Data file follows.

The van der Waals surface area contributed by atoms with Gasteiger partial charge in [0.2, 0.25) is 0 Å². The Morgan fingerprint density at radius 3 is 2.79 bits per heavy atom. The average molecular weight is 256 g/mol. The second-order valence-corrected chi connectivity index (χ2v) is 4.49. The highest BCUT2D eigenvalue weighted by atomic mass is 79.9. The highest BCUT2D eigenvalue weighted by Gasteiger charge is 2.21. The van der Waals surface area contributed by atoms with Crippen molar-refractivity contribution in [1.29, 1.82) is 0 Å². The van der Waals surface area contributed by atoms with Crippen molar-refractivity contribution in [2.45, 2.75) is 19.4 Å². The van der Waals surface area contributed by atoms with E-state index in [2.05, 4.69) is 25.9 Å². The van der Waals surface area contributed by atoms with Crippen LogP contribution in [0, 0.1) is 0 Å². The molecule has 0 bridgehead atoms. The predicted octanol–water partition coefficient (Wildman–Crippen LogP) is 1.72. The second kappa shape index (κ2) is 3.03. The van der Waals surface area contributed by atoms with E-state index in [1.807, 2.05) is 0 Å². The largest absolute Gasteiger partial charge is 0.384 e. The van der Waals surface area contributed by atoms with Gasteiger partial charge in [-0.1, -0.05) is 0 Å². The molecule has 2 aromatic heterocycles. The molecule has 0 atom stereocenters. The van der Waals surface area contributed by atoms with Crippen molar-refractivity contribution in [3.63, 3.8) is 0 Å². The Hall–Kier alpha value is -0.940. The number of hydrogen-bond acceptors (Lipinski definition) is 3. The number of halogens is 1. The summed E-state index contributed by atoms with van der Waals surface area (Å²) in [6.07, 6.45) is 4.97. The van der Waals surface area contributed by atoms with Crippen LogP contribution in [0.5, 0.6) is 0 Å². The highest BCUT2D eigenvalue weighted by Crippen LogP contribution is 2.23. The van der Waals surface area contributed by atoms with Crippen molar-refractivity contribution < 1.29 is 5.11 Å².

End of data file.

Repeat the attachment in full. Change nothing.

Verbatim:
The van der Waals surface area contributed by atoms with Gasteiger partial charge in [0.2, 0.25) is 0 Å². The Morgan fingerprint density at radius 3 is 2.79 bits per heavy atom. The average molecular weight is 256 g/mol. The second-order valence-corrected chi connectivity index (χ2v) is 4.49. The highest BCUT2D eigenvalue weighted by atomic mass is 79.9. The highest BCUT2D eigenvalue weighted by Gasteiger charge is 2.21. The van der Waals surface area contributed by atoms with Crippen molar-refractivity contribution in [1.29, 1.82) is 0 Å². The van der Waals surface area contributed by atoms with Crippen molar-refractivity contribution in [2.45, 2.75) is 19.4 Å². The van der Waals surface area contributed by atoms with E-state index in [2.05, 4.69) is 25.9 Å². The van der Waals surface area contributed by atoms with Crippen LogP contribution in [0, 0.1) is 0 Å². The molecule has 0 bridgehead atoms. The predicted octanol–water partition coefficient (Wildman–Crippen LogP) is 1.72. The second kappa shape index (κ2) is 3.03. The van der Waals surface area contributed by atoms with E-state index in [1.807, 2.05) is 0 Å². The largest absolute Gasteiger partial charge is 0.384 e. The van der Waals surface area contributed by atoms with Gasteiger partial charge in [-0.1, -0.05) is 0 Å². The molecule has 2 aromatic heterocycles. The molecule has 0 atom stereocenters. The van der Waals surface area contributed by atoms with Crippen molar-refractivity contribution in [3.63, 3.8) is 0 Å². The Hall–Kier alpha value is -0.940. The number of hydrogen-bond acceptors (Lipinski definition) is 3. The number of halogens is 1. The summed E-state index contributed by atoms with van der Waals surface area (Å²) in [6.07, 6.45) is 4.97. The van der Waals surface area contributed by atoms with Crippen LogP contribution in [0.5, 0.6) is 0 Å². The highest BCUT2D eigenvalue weighted by Crippen LogP contribution is 2.23. The van der Waals surface area contributed by atoms with Crippen molar-refractivity contribution < 1.29 is 5.11 Å².